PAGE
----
Zhenya Shevchenko, superintendent of the Oxford Sewer Department,  explains the high tech system that operates and monitors the town’s wastewater plant. Shevchenko keeps a remote eye on the operation 24 hours a day and will receive an automatic alert if any malfunction occurs. Nicole Carter / Advertiser Democrat

OXFORD — Two years after Oxford stopped transporting processed solid waste to Lewiston-Auburn Water Pollution Control Authority to be sold as agricultural fertilizer, the town is set to build an alternative treatment facility. The new system will dry the treated sludge and eliminate PFAS (commonly referred to as “forever chemicals”). The dried by-product will then be taken to landfills.

Late in 2019 Oxford contracted Woodard & Curran to conduct a study on the most effective ways to deal with waste that had to be held in storage at the facility on Mechanic Falls Road.

Woodard & Curran recommended two methods of treating waste after it was processed: one would require expensive de-watering equipment, including a centrifuge for processing. The town would also have to build an additional garage to allow for the extra treatment.

The second option was more of an old-school method using drying beds. It would require a greenhouse to built, measuring about 20-by-60 feet. Sludge would be spread on a concrete pad in the structure and de-water on its own. The sludge would reduce to a dried out “cake” matter that is free of PFAS — short for perfluoroalkyl and polyfluoroalkyl substances — contaminants and safe to landfill with regular waste.

Even with the solution ready to be implemented, Oxford Sewer Department’s Zhenya Schevchenko says that it may be a while before it will happen. He is in the process of collecting bids to build it, but long schedules and supply shortages are affecting the timeline as well as the final expense.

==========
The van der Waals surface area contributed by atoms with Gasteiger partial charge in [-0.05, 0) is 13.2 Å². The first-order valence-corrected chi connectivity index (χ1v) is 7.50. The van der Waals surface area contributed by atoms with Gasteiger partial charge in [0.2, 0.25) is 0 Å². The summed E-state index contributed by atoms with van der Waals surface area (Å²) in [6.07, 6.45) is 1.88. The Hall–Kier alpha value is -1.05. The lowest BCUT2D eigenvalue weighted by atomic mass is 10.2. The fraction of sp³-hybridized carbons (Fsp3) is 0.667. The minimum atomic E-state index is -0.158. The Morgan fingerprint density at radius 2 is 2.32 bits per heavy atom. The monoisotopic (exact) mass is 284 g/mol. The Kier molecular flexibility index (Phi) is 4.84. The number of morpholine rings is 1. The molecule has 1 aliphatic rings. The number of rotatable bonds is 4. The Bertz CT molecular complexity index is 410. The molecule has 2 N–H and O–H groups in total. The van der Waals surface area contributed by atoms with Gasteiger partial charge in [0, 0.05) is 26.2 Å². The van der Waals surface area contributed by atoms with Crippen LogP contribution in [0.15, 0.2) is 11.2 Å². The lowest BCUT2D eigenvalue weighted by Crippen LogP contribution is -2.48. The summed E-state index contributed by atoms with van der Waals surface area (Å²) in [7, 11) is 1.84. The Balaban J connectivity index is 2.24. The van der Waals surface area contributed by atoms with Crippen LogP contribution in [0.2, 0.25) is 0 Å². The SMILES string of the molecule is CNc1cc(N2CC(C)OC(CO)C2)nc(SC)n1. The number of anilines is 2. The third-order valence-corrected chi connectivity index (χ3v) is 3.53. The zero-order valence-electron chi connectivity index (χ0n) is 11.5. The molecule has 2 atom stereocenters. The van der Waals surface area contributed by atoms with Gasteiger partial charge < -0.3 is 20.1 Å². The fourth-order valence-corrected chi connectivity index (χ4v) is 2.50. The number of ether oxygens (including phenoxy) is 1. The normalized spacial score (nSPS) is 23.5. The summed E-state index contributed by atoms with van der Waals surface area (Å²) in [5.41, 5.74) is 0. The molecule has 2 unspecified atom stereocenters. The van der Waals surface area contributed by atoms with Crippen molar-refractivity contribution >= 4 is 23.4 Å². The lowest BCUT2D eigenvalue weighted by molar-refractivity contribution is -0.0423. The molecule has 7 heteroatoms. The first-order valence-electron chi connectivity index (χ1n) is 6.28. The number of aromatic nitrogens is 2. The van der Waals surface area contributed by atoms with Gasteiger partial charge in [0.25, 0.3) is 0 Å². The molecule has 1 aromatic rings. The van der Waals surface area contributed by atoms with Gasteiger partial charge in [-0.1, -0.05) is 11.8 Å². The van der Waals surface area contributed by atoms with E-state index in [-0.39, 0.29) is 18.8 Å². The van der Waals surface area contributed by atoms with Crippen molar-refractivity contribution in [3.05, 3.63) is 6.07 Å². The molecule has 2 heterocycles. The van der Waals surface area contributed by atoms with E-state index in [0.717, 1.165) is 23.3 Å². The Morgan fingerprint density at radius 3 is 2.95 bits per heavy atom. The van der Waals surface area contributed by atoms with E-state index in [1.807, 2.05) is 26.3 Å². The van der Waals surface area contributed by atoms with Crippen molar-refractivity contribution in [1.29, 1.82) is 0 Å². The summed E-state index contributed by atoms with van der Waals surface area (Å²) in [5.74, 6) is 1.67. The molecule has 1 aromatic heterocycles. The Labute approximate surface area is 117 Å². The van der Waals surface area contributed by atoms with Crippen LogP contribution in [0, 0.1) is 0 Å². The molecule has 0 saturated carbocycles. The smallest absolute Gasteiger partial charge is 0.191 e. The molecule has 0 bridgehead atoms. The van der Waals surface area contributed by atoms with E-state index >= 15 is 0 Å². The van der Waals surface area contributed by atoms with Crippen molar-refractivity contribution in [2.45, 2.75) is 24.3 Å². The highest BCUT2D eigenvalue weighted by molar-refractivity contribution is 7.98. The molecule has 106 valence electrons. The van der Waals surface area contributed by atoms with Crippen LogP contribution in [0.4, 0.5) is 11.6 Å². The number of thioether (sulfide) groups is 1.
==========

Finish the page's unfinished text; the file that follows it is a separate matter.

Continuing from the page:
A bank of air compressors lines a wall in the basement of Oxford’s wastewater treatment facility. Each compressor serves a different function in treating waste as it enters the plant and is processed into sludge. Nicole Carter / Advertiser Democrat

With a significant amount of waste currently in storage Shevchenko says that once the new facility is built on Park Road it will be a priority to transfer sludge there for its final treatment. But he estimates that once the backlog is reduced that the plant will only need to operate about two months to process a year’s worth of waste.

Other towns looking for their own PFAS solutions may look to Oxford to provide de-watering services.

The current wastewater facility, which was built in 2015-16, will continue to operate.

Schevchenko said that PFAS levels in communities still going through the process of testing sludge and water supplies has been decreasing. He expects that over time, as the source is removed from materials that have contained it, sludge will eventually be safe enough to use for agricultural fertilizer again.

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